Due to its over-reliance on data, AI can hardly innovate on its own. It can and should, however, learn from new data. Yes, AI will be less accurate in the wake of a massive disruption in previous patterns, but a well-designed algorithm should adjust. Once armed with new information, AI learns much faster than humans.
AI is a tool, not an all-knowing magical entity. Santa may see everything, but our AI can only respond to the data we feed it: it’s limited by the constraints we build into our models. Yet rather than recognize that fact, we tended to either overreact to the temporary dip in accuracy or underreact to model drift we failed to anticipate.
We managed to magnify the strengths of AI while ignoring its blind spots.
The human element
The solution? A human-machine alliance that leverages the greatest strengths of both humans and AI. AI and human managers play different but complementary roles. We set strategy, objectives and rules; AI implements them for us, fast and effectively. Even when facing the kinds of disruptions we face this holiday season, we do better together.
I’m always emphasizing how critical automation is for AI implementation to be successful, but the human element is still equally vital. AI has highly specialized, narrow intelligence, while people have a general knowledge that AI lacks. We can provide insights that AI might miss and enhance its accuracy.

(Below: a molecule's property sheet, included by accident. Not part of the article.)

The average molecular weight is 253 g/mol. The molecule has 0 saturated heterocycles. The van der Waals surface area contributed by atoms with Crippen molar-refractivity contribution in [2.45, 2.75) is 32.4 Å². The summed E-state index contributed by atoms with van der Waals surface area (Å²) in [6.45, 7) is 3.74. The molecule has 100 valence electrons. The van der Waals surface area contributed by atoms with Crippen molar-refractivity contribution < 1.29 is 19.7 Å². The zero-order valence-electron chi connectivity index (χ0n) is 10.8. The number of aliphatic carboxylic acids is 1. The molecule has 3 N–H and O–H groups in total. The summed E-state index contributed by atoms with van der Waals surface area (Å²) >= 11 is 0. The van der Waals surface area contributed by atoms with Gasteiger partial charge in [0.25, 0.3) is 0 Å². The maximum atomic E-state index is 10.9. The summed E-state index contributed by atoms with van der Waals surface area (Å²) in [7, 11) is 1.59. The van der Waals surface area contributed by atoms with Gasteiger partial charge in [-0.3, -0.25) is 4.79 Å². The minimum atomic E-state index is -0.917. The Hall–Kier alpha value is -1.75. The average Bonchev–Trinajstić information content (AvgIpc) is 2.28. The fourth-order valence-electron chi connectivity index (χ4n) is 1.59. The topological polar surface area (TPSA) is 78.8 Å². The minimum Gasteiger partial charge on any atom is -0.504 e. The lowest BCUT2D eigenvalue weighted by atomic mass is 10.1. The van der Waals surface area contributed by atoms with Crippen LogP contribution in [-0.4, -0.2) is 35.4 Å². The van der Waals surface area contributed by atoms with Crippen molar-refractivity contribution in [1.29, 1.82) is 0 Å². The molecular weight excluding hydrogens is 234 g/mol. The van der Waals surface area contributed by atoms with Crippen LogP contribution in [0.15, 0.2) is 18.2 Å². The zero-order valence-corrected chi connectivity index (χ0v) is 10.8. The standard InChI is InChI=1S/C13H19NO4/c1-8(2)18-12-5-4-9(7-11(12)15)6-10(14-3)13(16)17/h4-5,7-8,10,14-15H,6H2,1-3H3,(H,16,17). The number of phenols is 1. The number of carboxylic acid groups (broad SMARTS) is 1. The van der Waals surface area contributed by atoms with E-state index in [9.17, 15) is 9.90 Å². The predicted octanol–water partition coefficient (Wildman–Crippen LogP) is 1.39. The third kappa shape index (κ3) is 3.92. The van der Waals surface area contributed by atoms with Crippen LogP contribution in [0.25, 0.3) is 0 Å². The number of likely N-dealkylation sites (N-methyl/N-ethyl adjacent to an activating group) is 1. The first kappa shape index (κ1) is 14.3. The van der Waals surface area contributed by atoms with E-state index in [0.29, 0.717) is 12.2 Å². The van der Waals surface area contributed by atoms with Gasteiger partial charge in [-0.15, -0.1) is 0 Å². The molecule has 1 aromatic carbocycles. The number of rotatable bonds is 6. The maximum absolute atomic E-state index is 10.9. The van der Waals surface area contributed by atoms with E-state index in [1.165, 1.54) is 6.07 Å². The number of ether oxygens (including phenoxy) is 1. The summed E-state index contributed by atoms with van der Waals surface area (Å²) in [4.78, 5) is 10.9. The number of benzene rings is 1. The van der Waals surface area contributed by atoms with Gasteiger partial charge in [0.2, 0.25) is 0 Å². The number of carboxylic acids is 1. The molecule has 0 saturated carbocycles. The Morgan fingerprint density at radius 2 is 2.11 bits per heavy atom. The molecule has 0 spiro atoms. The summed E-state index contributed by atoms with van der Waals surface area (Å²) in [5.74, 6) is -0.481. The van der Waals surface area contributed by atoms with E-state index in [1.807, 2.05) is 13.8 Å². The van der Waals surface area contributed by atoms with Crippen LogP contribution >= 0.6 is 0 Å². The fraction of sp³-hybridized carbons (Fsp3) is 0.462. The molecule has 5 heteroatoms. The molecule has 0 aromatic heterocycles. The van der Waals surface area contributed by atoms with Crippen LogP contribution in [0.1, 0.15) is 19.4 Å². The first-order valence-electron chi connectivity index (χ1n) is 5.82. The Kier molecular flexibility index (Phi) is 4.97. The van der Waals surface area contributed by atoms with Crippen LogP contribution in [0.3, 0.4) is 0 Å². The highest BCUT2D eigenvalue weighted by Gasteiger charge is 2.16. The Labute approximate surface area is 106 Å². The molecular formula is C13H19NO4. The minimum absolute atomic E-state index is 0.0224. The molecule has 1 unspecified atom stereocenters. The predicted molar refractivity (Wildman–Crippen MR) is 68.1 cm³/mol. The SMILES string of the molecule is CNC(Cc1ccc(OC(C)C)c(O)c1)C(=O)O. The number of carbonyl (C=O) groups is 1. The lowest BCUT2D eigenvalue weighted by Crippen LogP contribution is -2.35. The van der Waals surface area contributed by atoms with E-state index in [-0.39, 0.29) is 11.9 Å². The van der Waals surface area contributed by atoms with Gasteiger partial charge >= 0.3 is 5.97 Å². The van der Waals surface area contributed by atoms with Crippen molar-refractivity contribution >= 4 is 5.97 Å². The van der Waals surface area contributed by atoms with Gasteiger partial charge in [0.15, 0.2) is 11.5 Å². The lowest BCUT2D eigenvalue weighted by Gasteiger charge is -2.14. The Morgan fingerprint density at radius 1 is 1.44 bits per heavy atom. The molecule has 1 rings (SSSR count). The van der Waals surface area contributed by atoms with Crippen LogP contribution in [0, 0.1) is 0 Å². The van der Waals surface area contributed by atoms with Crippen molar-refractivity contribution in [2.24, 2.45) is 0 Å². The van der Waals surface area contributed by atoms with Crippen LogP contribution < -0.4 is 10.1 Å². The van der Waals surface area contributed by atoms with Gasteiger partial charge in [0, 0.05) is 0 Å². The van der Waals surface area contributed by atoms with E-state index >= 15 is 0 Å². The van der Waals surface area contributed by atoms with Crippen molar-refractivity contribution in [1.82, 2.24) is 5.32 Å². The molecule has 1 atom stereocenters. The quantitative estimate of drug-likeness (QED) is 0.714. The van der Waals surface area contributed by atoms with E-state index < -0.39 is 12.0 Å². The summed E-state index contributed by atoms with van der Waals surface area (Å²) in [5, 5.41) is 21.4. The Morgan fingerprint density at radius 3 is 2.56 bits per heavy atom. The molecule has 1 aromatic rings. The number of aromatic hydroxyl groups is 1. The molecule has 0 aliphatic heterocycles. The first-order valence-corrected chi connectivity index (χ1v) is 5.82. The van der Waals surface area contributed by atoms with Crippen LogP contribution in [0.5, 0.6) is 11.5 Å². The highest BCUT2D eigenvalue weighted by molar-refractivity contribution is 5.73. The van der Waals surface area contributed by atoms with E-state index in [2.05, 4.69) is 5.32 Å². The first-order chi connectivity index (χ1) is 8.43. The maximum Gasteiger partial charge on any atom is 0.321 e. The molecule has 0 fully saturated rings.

In fact, at Evo, we deliberately integrate manager input into our model. In our very first real-world test case, AI alone increased the accuracy of the demand forecast by 19 p.p. AI + human input increased that accuracy by an additional 5 p.p. This additional 5 p.p. isn’t a theoretical improvement; it brought tangible benefits, including a 16% increase in revenue. The human element matters significantly, especially in these turbulent times.
To fully integrated, autonomous logistics in 2021!
We may not have an enchanted solution for optimization that will magically fix all our holiday supply chain issues. Still, we do have a real opportunity to maximize our results with AI. AI isn’t perfect, but when appropriately leveraged, especially alongside human managers who understand AI, it can make many of our logistical headaches disappear.
In 2021, we need to harness the best of AI to deliver optimized recommendations, but we can’t expect AI alone to be the magic bullet. Integrating human strengths into autonomous systems improves outcomes and makes algorithms more resilient. And that’s what the new year needs most: resilient AI models that can help us mitigate unexpected disasters in the future.
Happy holidays and a prosperous new year to you all! May 2021 be brighter for everyone — both in terms of the supply chain and in life beyond.
About the author
Fabrizio Fantini is the brain behind Evo. His 2009 PhD in Applied Mathematics, proving how simple algorithms can outperform even the most expensive commercial airline pricing software, is the basis for the core scientific research behind our solutions. He holds an MBA from Harvard Business School and has previously worked for 10 years at McKinsey & Company.
He is thrilled to help clients create value and loves creating powerful but simple to use solutions. His ideal software has no user manual but enables users to stand on the shoulders of giants.